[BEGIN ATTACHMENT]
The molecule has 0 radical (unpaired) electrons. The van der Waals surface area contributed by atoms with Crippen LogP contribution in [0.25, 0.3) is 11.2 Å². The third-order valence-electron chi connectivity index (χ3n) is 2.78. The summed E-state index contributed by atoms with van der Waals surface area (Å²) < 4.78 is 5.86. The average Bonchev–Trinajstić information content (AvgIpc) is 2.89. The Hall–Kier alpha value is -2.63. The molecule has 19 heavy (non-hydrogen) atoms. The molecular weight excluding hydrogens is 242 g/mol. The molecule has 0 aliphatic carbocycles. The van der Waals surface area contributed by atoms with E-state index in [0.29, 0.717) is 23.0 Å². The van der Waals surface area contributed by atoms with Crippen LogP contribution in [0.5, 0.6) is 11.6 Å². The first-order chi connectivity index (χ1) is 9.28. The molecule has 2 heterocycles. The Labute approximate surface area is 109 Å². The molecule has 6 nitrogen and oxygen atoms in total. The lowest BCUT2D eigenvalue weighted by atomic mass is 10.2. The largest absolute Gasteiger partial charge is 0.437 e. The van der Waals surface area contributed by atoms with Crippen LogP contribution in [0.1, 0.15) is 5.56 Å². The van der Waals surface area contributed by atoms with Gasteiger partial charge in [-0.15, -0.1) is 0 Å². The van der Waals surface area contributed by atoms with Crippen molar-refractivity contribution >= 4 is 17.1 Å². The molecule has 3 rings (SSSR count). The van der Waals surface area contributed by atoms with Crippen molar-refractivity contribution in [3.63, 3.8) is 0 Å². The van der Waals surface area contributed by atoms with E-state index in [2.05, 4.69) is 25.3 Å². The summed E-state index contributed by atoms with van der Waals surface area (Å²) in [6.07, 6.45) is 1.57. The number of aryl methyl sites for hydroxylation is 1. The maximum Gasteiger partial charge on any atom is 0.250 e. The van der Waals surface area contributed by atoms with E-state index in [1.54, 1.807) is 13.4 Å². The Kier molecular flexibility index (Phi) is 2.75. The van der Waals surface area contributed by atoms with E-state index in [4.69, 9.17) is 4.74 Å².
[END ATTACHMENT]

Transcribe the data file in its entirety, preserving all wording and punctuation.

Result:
The molecule has 0 radical (unpaired) electrons. The van der Waals surface area contributed by atoms with Crippen LogP contribution in [0.25, 0.3) is 11.2 Å². The third-order valence-electron chi connectivity index (χ3n) is 2.78. The summed E-state index contributed by atoms with van der Waals surface area (Å²) < 4.78 is 5.86. The average Bonchev–Trinajstić information content (AvgIpc) is 2.89. The Hall–Kier alpha value is -2.63. The molecule has 19 heavy (non-hydrogen) atoms. The molecular weight excluding hydrogens is 242 g/mol. The molecule has 0 aliphatic carbocycles. The van der Waals surface area contributed by atoms with E-state index in [0.29, 0.717) is 23.0 Å². The van der Waals surface area contributed by atoms with Crippen LogP contribution in [0.5, 0.6) is 11.6 Å². The first-order chi connectivity index (χ1) is 9.28. The molecule has 2 heterocycles. The Labute approximate surface area is 109 Å². The molecule has 6 nitrogen and oxygen atoms in total. The lowest BCUT2D eigenvalue weighted by atomic mass is 10.2. The largest absolute Gasteiger partial charge is 0.437 e. The van der Waals surface area contributed by atoms with Crippen LogP contribution in [0.1, 0.15) is 5.56 Å². The van der Waals surface area contributed by atoms with Gasteiger partial charge in [-0.15, -0.1) is 0 Å². The van der Waals surface area contributed by atoms with Crippen molar-refractivity contribution >= 4 is 17.1 Å². The molecule has 3 rings (SSSR count). The van der Waals surface area contributed by atoms with Crippen molar-refractivity contribution in [3.63, 3.8) is 0 Å². The van der Waals surface area contributed by atoms with E-state index in [2.05, 4.69) is 25.3 Å². The summed E-state index contributed by atoms with van der Waals surface area (Å²) in [6.07, 6.45) is 1.57. The number of aryl methyl sites for hydroxylation is 1. The maximum Gasteiger partial charge on any atom is 0.250 e. The van der Waals surface area contributed by atoms with E-state index in [1.54, 1.807) is 13.4 Å². The Kier molecular flexibility index (Phi) is 2.75. The van der Waals surface area contributed by atoms with E-state index in [4.69, 9.17) is 4.74 Å².